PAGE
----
My advice to you is to keep your current paper selection, work hard, and figure out what subjects you like in second year. At the end of second year you will have a better idea of where you stand in terms of GPA, what subjects you like best, and what degree you think will be most appropriate for you. I also highly recommend doing summer school in 2018.

    Hi @Stuart , can I ask what degrees these people do?
     
    asdfdsa likes this.
  8. asdfdsa

    asdfdsa New Member

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    awesome post, Think i'll stick with that then :)
    Thanks so much to both you and @Stuart for your help!!
     
  9. Stuart

    Stuart Active NZ Member

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    Hi,

    I definitely agree with what @Venronux said - "...Many people do this, and many of them do well...There is really no difference between BBiomedSc and BSc regarding career options...keep your current paper selection, work hard, and figure out what subjects you like in second year...highly recommend doing summer school in 2018".

    Pure Language (BA), Statistics (BSc, PhD), Mathematics (BSc), Commerce (BCom), Microbiology (BSc), Human Nutrition (BSc), Psychology (BSc), Neuroscience (BSc), Chemistry (Bsc)

    I think my comment <I see more people with near 9.0 scores from another degree> misleading and/or exaggerated. I would say the above people have 8.0 - 9.0 scores. Where as the people I know from BBiomedSc (although I don't know many, just a few) have 7.0 - 8.0 scores. In reality, who knows what the average scores are for BSc Vs BBiomedSc. I would be interested to know.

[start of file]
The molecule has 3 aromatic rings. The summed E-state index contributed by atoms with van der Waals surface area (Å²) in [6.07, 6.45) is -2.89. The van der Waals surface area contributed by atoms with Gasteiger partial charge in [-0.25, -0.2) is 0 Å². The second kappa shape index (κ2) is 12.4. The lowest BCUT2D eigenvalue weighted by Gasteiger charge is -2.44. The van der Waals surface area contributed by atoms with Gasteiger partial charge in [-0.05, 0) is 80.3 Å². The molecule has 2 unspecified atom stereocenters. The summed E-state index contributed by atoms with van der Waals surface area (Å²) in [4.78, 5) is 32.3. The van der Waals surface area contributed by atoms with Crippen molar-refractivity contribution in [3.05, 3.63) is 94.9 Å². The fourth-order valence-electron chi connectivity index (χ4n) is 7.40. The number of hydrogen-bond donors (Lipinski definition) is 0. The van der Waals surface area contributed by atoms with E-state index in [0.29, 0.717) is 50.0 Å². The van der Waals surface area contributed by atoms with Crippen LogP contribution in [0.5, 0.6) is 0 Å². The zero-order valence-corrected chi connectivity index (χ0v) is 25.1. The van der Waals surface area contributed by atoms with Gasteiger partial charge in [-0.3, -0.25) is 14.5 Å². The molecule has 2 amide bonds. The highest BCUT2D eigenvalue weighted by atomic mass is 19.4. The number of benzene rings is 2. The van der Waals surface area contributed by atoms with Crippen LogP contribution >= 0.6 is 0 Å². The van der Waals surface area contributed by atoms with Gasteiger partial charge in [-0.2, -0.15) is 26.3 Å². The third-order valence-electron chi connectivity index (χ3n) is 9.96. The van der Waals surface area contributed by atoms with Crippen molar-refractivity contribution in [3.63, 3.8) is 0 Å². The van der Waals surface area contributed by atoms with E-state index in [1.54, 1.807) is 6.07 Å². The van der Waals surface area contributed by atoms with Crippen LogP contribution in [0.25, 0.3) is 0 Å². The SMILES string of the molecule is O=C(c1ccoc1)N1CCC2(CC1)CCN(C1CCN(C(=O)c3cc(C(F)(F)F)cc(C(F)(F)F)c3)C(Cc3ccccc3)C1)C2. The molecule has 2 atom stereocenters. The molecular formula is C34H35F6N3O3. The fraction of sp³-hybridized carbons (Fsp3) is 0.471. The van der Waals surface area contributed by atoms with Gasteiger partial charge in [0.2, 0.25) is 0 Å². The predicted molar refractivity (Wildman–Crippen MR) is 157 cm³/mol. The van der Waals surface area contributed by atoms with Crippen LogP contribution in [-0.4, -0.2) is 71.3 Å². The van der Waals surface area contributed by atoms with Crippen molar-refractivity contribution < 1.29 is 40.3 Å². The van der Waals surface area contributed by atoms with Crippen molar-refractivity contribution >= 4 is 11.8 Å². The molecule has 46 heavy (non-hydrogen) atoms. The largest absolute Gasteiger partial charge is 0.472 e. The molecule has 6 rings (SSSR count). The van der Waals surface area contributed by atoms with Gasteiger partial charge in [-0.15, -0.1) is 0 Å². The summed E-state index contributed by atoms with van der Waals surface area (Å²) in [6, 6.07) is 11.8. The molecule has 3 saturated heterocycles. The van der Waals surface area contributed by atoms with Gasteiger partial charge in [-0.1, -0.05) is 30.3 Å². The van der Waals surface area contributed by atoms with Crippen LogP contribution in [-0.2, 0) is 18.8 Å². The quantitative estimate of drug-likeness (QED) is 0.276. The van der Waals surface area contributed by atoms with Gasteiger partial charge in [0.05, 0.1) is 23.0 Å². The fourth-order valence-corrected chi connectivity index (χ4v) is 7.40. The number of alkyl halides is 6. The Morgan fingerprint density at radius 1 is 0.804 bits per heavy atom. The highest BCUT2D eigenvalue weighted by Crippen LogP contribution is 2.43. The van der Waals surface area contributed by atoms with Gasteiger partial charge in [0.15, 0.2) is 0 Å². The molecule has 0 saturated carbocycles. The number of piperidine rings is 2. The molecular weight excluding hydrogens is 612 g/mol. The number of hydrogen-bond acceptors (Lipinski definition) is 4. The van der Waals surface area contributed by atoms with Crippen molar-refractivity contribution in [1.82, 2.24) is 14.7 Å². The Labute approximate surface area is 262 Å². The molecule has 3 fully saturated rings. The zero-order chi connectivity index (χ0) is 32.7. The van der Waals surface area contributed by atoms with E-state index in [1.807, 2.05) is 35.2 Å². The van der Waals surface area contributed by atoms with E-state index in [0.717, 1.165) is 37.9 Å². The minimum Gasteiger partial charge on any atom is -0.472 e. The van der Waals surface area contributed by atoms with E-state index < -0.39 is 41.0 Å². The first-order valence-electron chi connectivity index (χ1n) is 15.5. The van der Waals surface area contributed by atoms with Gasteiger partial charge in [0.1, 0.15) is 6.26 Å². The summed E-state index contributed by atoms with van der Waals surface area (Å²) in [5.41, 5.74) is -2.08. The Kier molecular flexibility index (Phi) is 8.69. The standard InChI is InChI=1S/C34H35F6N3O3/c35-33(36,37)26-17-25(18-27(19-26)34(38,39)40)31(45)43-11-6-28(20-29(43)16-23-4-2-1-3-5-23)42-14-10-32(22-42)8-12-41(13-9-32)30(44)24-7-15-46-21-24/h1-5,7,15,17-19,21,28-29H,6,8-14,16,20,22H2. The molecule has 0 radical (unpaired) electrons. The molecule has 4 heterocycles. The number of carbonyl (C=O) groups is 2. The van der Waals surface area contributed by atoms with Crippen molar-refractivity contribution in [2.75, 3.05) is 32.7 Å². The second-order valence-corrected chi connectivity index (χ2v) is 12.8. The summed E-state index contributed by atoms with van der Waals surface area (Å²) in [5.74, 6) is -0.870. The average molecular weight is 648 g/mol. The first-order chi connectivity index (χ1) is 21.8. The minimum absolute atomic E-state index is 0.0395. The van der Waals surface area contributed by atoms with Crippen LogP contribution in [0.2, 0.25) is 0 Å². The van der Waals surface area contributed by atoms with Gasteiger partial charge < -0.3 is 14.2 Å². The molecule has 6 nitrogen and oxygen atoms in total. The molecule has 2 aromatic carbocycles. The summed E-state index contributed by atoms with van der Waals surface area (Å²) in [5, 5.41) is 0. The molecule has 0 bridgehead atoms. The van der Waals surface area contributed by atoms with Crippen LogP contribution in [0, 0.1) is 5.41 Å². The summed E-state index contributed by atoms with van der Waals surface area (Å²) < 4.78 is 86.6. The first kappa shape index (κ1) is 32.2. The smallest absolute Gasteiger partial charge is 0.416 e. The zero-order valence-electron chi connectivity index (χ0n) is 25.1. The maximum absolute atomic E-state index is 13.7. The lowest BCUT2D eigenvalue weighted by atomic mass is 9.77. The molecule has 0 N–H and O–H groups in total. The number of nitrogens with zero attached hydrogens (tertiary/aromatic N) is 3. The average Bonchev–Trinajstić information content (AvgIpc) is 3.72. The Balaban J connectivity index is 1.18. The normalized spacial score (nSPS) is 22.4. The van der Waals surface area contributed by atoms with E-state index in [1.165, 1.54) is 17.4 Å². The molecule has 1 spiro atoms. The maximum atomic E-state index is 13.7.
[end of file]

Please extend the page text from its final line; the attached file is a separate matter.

In what way is BBiomedSc "better" than BSc? Is this even a valid question? I don't believe one degree is inherently better than the other. It all comes down to what YOU want/what YOU want to get out of. < has fewer compulsory papers, so meant I could do more of the papers that I was interested in> This is so not true and does not apply to everyone. I think Venronux's case proves that well. It depends on the paper selection which will have a big say in whether BSc or BBiomedSc will suit you better. Like I said, BSc/BAppSc can do the same (almost) papers as BBiomedSc.

    From what I have seen, many people change their mind/courses gazillion times and you will be able to switch between degrees/majors during your study but not always. It depends on your paper selection and I think it is a good idea to carefully think about plan B selections. For example, I would suggest taking a variety of papers which will count towards a major but also allow you to switch to a different major/course.

    Let me know if I have failed to answer everything (Sorry! I am writing on the run). I would be delighted to hear more opinions also.
     
    asdfdsa likes this.
  10. daydreamsarefree